is a pseudo-commutative operation, but it is unary. To fit the structure, we implement it as a binary operation, but ignore the right operand, since it is always the one specified by the PC operation itself.

The expected result here is map `(* 2) ({1} U {1, 2} U {3, 4}) = {2, 4, 6, 8}`

, and is computed as:

```
(l -> r -> l ∪ r) {} {1} => {1}
(l -> r -> l ∪ r) {1} {1, 2} => {1, 2}
(l -> _ -> map (* 2) l) {1, 2} {} => {2, 4}
(l -> r -> l ∪ r) {2, 4} ((l -> _ -> map (* 2) l) {3, 4} {}) => {2, 4, 6, 8}
```

## Pseudo-Commutative Operation Precedence

Now, let's introduce another pseudo-commutative operation over sets: filter (or set subtraction). Set subtraction removes all elements in the right operand from the left operand. For example, `{1, 2, 3} - {2} = {1, 3}`

.

This can similarly be implemented using a function of type `(T -> bool)`

which removes an element from `set T`

unless the function returns true.

Based on the properties defined above, we can apply set subtraction in an example:

```
C: ({1, 4, 7}, l -> r -> l ∪ r)
P: ({}, l -> _ -> filter (< 5) l)
C: ({2, 5, 8}, l -> r -> l ∪ r)
```

The expected result here is filter `(< 5) ({1, 4, 7} U {2, 5, 8}) = {5, 7, 8}`

, and is computed:

```
(l -> r -> l ∪ r) {} {1, 4, 7} => {1, 4, 7}
(l -> _ -> filter (< 5) l) {1, 4, 7} {} => {7}
(l -> r -> l ∪ r) {7} (filter (< 5) {2, 5, 8}) => {5, 7, 8}
```

Something problematic happens when we combine the two pseudo-commutative operators, however:

```
C: ({1, 4, 7}, l -> r -> l ∪ r)
P: ({}, l -> _ -> filter (< 5) l)
P: ({}, l -> _ -> map (* 2) l)
C: ({2, 5, 8}, l -> r -> l ∪ r)
```

Depending on whether we filter then map or map then filter, we arrive at `{10, 14, 16}`

or `{8, 10, 14, 16}`

, an asymmetric result. Unlike commutative operations, pseudo-commutative operations are not necessarily commutative *with each other*. Thus, the order in which pseudo-commutative operations are applies matters a great deal.

To resolve this inconsistency, we can require pseudo-commutative operations to be orderable such that, for a set of pseudo-commutative operations `s1`

, there exists a list of these operations `s2`

such that, `s2`

has the form `{ s_i | s_i in s1 and forall j < i, s_i > s_j }`

.

This gives precedence to pseudo-commutative operations, allowing their order to be resolved when they are "pushed" into subsequent commutative operands, but how do we handle the case when a greater PC operation is received *after* a lesser PC operation is processed?

One approach to this is to specify the inverse of an operation, allowing it to be efficiently re-ordered.

For example, say we have an initial value `v0`

and a PC operation `({}, pc1, pc1')`

(where `pc1'`

inverts `pc1`

). If a subsequent PC operation with a greater precedence is applied, `({}, pc2, pc2')`

, we compute the accumulator like so:

```
v = v0
v = pc1 v {}
v = pc1 (pc2 (pc1' v {}) {}) {}
```

This approach has a few benefits:

First, by inverting and re-applying operations on-the-fly, we avoid the need to re-compute the accumulator all the way from the initial value. Instead, we only need to re-compute the operations which were PC and of a lower priority.

Second, because of this rewinding approach, you will never have to rewind a PC operation of equal or greater precedence, as the operations of lesser precedence will always be "closest" to the end of the chain.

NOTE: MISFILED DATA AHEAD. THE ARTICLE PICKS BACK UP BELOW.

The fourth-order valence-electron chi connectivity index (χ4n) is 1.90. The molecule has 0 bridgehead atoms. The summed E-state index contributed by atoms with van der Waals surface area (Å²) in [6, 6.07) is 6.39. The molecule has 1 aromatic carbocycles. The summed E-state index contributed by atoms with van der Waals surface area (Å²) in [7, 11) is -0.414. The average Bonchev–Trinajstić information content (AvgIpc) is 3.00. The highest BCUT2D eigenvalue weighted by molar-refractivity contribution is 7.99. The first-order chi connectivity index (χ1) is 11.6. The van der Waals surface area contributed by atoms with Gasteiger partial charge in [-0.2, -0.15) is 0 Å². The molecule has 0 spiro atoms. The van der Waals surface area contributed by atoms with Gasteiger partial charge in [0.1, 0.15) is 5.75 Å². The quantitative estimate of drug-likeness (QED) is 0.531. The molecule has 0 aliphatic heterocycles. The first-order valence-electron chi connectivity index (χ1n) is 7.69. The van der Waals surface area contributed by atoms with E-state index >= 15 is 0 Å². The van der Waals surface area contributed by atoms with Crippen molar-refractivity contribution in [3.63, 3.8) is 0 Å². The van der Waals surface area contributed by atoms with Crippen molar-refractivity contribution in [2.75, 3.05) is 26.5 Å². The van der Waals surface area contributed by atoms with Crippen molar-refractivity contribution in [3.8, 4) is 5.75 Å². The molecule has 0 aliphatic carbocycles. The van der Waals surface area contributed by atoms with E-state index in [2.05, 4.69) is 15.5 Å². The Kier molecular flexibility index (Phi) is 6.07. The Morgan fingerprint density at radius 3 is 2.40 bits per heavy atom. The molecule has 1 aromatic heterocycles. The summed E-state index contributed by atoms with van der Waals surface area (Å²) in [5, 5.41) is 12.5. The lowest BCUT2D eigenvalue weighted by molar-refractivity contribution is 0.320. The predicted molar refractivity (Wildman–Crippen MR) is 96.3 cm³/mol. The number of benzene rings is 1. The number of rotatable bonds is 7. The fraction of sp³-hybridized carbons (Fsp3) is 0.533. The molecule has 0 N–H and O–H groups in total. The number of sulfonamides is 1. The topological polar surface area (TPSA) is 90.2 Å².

Finally, commutative operations need not be re-applied during a rewind. Instead, the resultant value is treated as a pre-existing member of the set to be re-computed, since the commuted operation is preserved through the inverse of the PC operations.

However, there are a few drawbacks:

Depending on the order in which the PC operations are received, the reducer may be forced to perform unoptimally-many re-computation.

Fundamentally, some PC operations will lack easily computable inverses. For example

`map sqrt`

.

This last case is perhaps the most serious drawback to this approach, but it also has a fairly simple solution.

Because the entire domain of a PC operation is known when the operation is applied, we can trivially define an inversion of the operation by building a map from the range -> domain and storing that after the PC is applied (we call this "auto-inversion").

This will require updating the mapping as the PC is applied to subsequent commutative operations, but such updates are considered relatively minor overhead.

This allows us to auto-invert any PC operation. The trade-off here is between time and space complexity.

In cases where the domain operand is small, but the inverse operation complex or impossible to define, defining the inverse as a mapping is more efficient.

However, in cases where the domain operand is large, the resultant auto-inverse may require a large amount of memory. In these cases, if the inverse operation is efficiently computable, defining an inverse function is more efficient.

## Applications

The motivation for this thought exercise came from Swarm: a modular & massively-parallel distributed programming language I've been building w/ Ethan Grantz for the past year.

Swarm provides set-enumeration constructs which are natively parallelized and shared variables whose synchronization is handled by the runtime.

However, the language still relies on the developer to avoid asymmetric operations. For example:

```
enumeration<number> e = [1, 2, 3, 4, 5];
shared number acc = 0;
enumerate e as n {
if ( n % 2 == 0 ) {
acc += n;
} else {
acc *= n;
}
}
```

This example is somewhat contrived, but it is easy to see that the order in which the `enumerate`

body executes for each element of `e`

determines the value of `acc`

.

This example could be made consistent by treating `acc`

as the initial value of a GCDT of type `number`

, and each execution of the body would submit one of two operations:

```
-- If n % 2 == 0:
C: (n, l -> r -> l + r)
-- Else:
P: (n, l -> r -> l * r)
```

Then, using the method described above, this result is always consistent, regardless of the order in which the jobs are executed.

This post originally appeared on my blog, here.